Here's a Thought: Two Variables That Affect Pitching (and Many That Don't)

Nathaniel StoltzSenior Analyst IJuly 13, 2009

DETROIT - APRIL 02:  Joel Zumaya #54 of the Detroit Tigers throws a pitch against the Toronto Blue Jays during the Home Opener for the Detroit Tigers at Comerica Park on April 2, 2007 in Detroit, Michigan. The Blue Jays won 5-3 in ten innings.  (Photo by Gregory Shamus/Getty Images)

If you haven't already, definitely check out the last edition of "Here's a Thought."

Basically, that article is a statistical study that proves that fastball velocity and usage has absolutely no impact on the effectiveness of the fastball.

I got a few comments right away, so I figured that this stuff interests people.  So I decided to look around to try to find any sort of relationship between two variables in pitching.

So, I've looked at the relationship between a number of different things, and here's what I've found:

Fastball Velocity vs. Slider Effectiveness: This has slightly more correlation than fastball velocity and fastball effectiveness, but the low R-squared (.026) means that they have little, if anything, to do with each other.

Fastball Velocity vs. Curveball Effectiveness: R-squared of .008. Completely inconsequential.

Fastball Velocity vs. Changeup Effectiveness: R-squared of .002. Completely inconsequential.

So, there you have it.

Fastball velocity has no impact on the effectiveness of anything.

Frustrated with that, I decided to look at something else.

Fastball-Changeup Velocity Differential vs. Changeup Effectiveness: Nope, just a .015 R-squared. I guess velocity differential has nothing to do with it, and it's all just about arm speed and movement, which we can't quantify right now.

So that went nowhere.

I remembered from this article the other day that I had seen that five of the six pitchers who threw sub-70 mph curves got great results, so I ran a Curve Velocity vs. Curve Effectiveness graph, hoping to see a negative trend.

I didn't get any trend.

None of this is going anywhere.

But pitching can't be random. There's a good reason why good pitchers are good and bad pitchers are bad.

But what the hell is it?

To investigate this, I created a quick-and-easy measure of pitcher effectiveness. It looks like this:

(Fastball Usage*Fastball Effectiveness)+(Slider Usage*Slider Effectiveness)+...same for curveballs, changeups, splitters, cutters, and knuckleballs.

It's a pretty good measure of who's pitching well. The top 10 pitchers:

Jeremy Affeldt
Joe Nathan
Rafael Soriano
Ryan Franklin
Nick Masset
Trevor Hoffman
Matt Guerrier
Chris Carpenter
Mark DiFelice
Dan Haren

And the bottom 10:

Mike Lincoln
Rafael Rodriguez
Daisuke Matsuzaka
Kris Benson
Yusmeiro Petit
Chien-Ming Wang
Casey Janssen
Chris Ray
Ervin Santana
Hayden Penn

Anyway, with that variable in place, I started testing out other different variables to see if any correlated with it.

Suffice it to say, without me going into R-squared details, that it simply doesn't matter how hard you throw or how often you throw it.

I decided that, since velocity and usage seemingly have no effect, to turn my attention to control.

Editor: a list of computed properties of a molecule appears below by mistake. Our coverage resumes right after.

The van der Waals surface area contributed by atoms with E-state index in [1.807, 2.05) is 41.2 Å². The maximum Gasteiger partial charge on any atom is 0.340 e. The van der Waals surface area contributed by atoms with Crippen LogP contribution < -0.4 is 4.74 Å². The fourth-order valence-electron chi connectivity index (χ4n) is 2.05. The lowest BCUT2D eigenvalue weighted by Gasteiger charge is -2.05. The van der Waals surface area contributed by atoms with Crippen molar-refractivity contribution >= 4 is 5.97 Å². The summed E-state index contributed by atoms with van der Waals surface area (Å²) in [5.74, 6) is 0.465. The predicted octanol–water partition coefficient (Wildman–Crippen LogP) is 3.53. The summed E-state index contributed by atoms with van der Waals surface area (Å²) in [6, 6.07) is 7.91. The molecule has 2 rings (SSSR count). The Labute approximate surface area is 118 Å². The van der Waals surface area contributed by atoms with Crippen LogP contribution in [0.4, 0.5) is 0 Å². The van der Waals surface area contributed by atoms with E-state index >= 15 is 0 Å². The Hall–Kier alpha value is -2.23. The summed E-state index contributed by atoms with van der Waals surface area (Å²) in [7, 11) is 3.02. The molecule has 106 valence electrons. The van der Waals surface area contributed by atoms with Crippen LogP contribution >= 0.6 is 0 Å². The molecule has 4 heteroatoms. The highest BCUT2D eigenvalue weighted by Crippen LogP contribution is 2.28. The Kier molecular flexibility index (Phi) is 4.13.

Now, I don't have data for control of certain pitches, but I do have one useful stat: Zone Percentage, which simply measures how often a pitcher's pitch found the strike zone, no matter the outcome.

So I ran Zone Percentage vs. Overall Effectiveness.

Zero correlation.

Fine, I thought, maybe it has something to do with just strikes, not pitches in the zone. I looked at first-pitch strike percentage.

I got a stronger relationship between that and Overall Effectiveness, but if the two variables are related, it's only slight.

I decided to try one last thing before giving up and declaring pitching to be random.

Another nifty Fangraphs stat is Contact Percentage, which is simply the percentage of swings against the pitcher that make contact.

And finally, we have some semblance of correlation.

The R-squared value is just .118, but after staring at .00somethings for four hours, that's great.

So what that means is that as contact against a pitcher goes down, the pitcher's effectiveness goes up.

You're probably thinking, "Well, duh!"

Wouldn't you have said that pitching in the zone matters, velocity matters, and first-pitch strikes matter?

Those seemed pretty "Well, duh!" to me before today.

They all apparently don't matter, but contact does.

Rather than ending the study there, I decided to look at contact in the zone and contact out of the zone to see if one correlates more strongly.

I found that contact in the zone is a much better indicator of effectiveness, but that overall contact is better than either component independently.

I also found one other variable that correlates: percentage of pitches outside the zone swung at, or O-Swing percentage. While Z-Swing percentage (percentage of pitches in the zone swung at) has no correlation at all with Overall Effectiveness, O-Swing percentage has a nice R-squared of .102.

So, after looking through all the velocity, usage, contact, and swing variables, I've found two that indicate the overall effectiveness of a pitcher: Contact percentage and O-Swing percentage.

So those two variables affect the quality of pitching. That's what I've found so far. I'll be looking at whatever data I can find in the coming weeks, and will keep everyone posted as to what I find.


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